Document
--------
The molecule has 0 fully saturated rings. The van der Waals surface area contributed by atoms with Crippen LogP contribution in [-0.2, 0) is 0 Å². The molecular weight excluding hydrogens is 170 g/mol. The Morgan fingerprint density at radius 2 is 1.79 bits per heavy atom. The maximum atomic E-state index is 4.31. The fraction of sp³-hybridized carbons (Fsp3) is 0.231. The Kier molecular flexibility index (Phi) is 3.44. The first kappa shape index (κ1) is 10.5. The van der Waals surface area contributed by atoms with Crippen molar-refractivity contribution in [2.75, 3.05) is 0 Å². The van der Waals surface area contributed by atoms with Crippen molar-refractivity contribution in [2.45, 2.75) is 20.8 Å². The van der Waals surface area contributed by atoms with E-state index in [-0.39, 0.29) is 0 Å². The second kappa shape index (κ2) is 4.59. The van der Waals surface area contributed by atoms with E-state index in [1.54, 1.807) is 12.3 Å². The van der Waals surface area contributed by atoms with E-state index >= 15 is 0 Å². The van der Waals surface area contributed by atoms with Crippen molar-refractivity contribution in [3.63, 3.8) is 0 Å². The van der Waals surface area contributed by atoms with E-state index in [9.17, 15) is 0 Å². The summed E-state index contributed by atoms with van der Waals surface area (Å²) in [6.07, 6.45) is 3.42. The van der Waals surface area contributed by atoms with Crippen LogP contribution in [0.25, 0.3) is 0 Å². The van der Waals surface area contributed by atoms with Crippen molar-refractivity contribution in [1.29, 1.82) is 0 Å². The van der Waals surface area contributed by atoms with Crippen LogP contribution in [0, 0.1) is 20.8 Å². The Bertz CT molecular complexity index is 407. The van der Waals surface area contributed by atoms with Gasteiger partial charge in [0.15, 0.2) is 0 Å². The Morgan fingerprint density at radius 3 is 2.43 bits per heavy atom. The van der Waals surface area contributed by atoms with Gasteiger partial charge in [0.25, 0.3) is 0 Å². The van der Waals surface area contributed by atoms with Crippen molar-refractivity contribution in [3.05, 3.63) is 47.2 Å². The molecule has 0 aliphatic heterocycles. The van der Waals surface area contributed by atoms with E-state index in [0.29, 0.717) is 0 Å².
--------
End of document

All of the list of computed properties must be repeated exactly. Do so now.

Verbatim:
The molecule has 0 fully saturated rings. The van der Waals surface area contributed by atoms with Crippen LogP contribution in [-0.2, 0) is 0 Å². The molecular weight excluding hydrogens is 170 g/mol. The Morgan fingerprint density at radius 2 is 1.79 bits per heavy atom. The maximum atomic E-state index is 4.31. The fraction of sp³-hybridized carbons (Fsp3) is 0.231. The Kier molecular flexibility index (Phi) is 3.44. The first kappa shape index (κ1) is 10.5. The van der Waals surface area contributed by atoms with Crippen molar-refractivity contribution in [2.75, 3.05) is 0 Å². The van der Waals surface area contributed by atoms with Crippen molar-refractivity contribution in [2.45, 2.75) is 20.8 Å². The van der Waals surface area contributed by atoms with E-state index in [-0.39, 0.29) is 0 Å². The second kappa shape index (κ2) is 4.59. The van der Waals surface area contributed by atoms with E-state index in [1.54, 1.807) is 12.3 Å². The van der Waals surface area contributed by atoms with E-state index >= 15 is 0 Å². The van der Waals surface area contributed by atoms with Crippen molar-refractivity contribution in [3.63, 3.8) is 0 Å². The van der Waals surface area contributed by atoms with E-state index in [9.17, 15) is 0 Å². The summed E-state index contributed by atoms with van der Waals surface area (Å²) in [6.07, 6.45) is 3.42. The van der Waals surface area contributed by atoms with Crippen LogP contribution in [0.25, 0.3) is 0 Å². The van der Waals surface area contributed by atoms with Crippen molar-refractivity contribution in [1.29, 1.82) is 0 Å². The van der Waals surface area contributed by atoms with Crippen LogP contribution in [0, 0.1) is 20.8 Å². The Bertz CT molecular complexity index is 407. The van der Waals surface area contributed by atoms with Gasteiger partial charge in [0.15, 0.2) is 0 Å². The Morgan fingerprint density at radius 3 is 2.43 bits per heavy atom. The van der Waals surface area contributed by atoms with Gasteiger partial charge in [0.25, 0.3) is 0 Å². The van der Waals surface area contributed by atoms with Crippen molar-refractivity contribution in [3.05, 3.63) is 47.2 Å². The molecule has 0 aliphatic heterocycles. The van der Waals surface area contributed by atoms with E-state index in [0.29, 0.717) is 0 Å².